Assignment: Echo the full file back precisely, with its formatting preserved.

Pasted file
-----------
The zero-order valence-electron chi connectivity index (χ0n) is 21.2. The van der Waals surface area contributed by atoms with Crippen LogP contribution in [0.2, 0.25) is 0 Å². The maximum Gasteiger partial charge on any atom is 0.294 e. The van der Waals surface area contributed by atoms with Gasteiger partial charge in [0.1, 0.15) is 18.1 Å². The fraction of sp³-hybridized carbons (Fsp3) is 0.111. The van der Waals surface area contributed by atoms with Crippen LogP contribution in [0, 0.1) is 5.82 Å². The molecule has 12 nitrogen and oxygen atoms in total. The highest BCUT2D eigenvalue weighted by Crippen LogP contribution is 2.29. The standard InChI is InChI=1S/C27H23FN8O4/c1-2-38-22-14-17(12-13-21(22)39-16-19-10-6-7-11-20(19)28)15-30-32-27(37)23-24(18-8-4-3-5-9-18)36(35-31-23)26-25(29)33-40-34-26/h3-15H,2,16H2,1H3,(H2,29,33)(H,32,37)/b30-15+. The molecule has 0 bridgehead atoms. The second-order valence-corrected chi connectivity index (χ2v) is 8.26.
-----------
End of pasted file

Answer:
The zero-order valence-electron chi connectivity index (χ0n) is 21.2. The van der Waals surface area contributed by atoms with Crippen LogP contribution in [0.2, 0.25) is 0 Å². The maximum Gasteiger partial charge on any atom is 0.294 e. The van der Waals surface area contributed by atoms with Gasteiger partial charge in [0.1, 0.15) is 18.1 Å². The fraction of sp³-hybridized carbons (Fsp3) is 0.111. The van der Waals surface area contributed by atoms with Crippen LogP contribution in [0, 0.1) is 5.82 Å². The molecule has 12 nitrogen and oxygen atoms in total. The highest BCUT2D eigenvalue weighted by Crippen LogP contribution is 2.29. The standard InChI is InChI=1S/C27H23FN8O4/c1-2-38-22-14-17(12-13-21(22)39-16-19-10-6-7-11-20(19)28)15-30-32-27(37)23-24(18-8-4-3-5-9-18)36(35-31-23)26-25(29)33-40-34-26/h3-15H,2,16H2,1H3,(H2,29,33)(H,32,37)/b30-15+. The molecule has 0 bridgehead atoms. The second-order valence-corrected chi connectivity index (χ2v) is 8.26.